My past experience and acquired knowledge would seemingly stand me in good stead for re-launching my career in writing, programming or teaching. Unfortunately, the restrictive rules imposed by the State, under which I am required to seek work, stop me from taking up the opportunities that exist.
I am a software developer, systems analyst and programmer. I worked in the computer industry for over 25 years. My experience extends from product design, development — through marketing and sales — all the way to installation, training and support for a wide range of applications. I have developed software products of my own. I have, since becoming unemployed, learned a new language called Java in which I have written many programs including some demonstration applets.
It would seem sensible therefore that I should re-establish myself as a programmer. I could then design and produce software products and provide a bespoke programming service. But there is something in the way preventing me.
I am also an experienced technical writer. Consequently, many people have suggested to me that I should turn to writing text books covering the many areas of knowledge I have in computing.
In their literature pack which was handed out at a seminar on neural networks the DTI (Department of Trade and Industry) say that there are no books which explain neural networks to the layman: they are all so far written by young academics who launch straight into degree-level mathematics. It would be a great opportunity for me. But again there is something in the way preventing me.
When I suggested that I could start writing a book to Mrs Davies (an official at my Jobcentre) she told me that if I started writing books then my State welfare would be withdrawn. This is because when it is published a book provides royalties for its author. That is a form of income. Therefore, while he is writing the book the author is deemed to be gainfully employed. As a result I would have nothing to live on while I was writing my book. Writing books is for me therefore not a viable option.
On 4 October 1993 I received a copy of the National Welfare Benefits Handbook by the Child Poverty Action Group. On the subject called 'the 16-hour rule and qualifying for Income Support' an example is given by way of illustration.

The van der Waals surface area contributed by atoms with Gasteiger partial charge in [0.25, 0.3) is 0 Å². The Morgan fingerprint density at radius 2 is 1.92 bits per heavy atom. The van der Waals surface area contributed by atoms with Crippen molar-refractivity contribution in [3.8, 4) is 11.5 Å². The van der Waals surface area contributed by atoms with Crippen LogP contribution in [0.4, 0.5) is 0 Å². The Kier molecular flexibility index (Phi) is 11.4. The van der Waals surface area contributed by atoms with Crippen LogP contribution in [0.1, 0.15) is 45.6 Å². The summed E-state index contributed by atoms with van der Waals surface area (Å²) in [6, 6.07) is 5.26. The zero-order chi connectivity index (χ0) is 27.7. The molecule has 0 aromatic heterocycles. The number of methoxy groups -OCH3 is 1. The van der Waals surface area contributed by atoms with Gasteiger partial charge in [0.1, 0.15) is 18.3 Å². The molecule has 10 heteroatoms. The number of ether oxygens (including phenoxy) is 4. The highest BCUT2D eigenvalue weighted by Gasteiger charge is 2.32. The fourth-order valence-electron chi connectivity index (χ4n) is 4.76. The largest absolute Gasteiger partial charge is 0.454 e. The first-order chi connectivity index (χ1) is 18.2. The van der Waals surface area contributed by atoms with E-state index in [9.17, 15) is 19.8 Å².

The example given on page 12 is of a self-employed writer who has not yet sold a manuscript. The writer is deemed not to be excluded by the 16-hour rule even if he spends more than 16 hours a week writing but has no guarantee that he will receive any money for his manuscript when it is finished. This is resolved in Commissioners' Decision CIS 270/1991.
This seemingly contradicts what Mrs Davies told me. If so, I could possibly have written a book for publication by now. I would then by now have had an income from the royalties rather than from State welfare. However, the actual law as it is written in the law books is irrelevant. It has no force upon reality. Only the law as understood by officials who expedite it at the point of delivery has any bearing upon the realities of life for ordinary people.
People have suggested that with my large history of applications writing I could teach programming and software design techniques at college. For this I would need to get a City & Guilds 7307 teaching qualification.
Existing on State welfare I cannot afford the course fees or the travel cost to attend the course. The Jobcentre can offer no help with this. I telephoned the TEC (Training & Enterprise Council) and they said that they could not help either. The County Council would probably pay the course fees through a County Major Award but will not pay the travel cost to cover the 15 miles between my home and the college. I have since tried the TEC's Learning for Work and Open Learning schemes to help finance me to do the CG7307 teaching course. Both refused.
I later found that none of these bodies provides any financial help of this kind for people over the age of 50 anyway. It seems therefore that this door is well and truly shut also.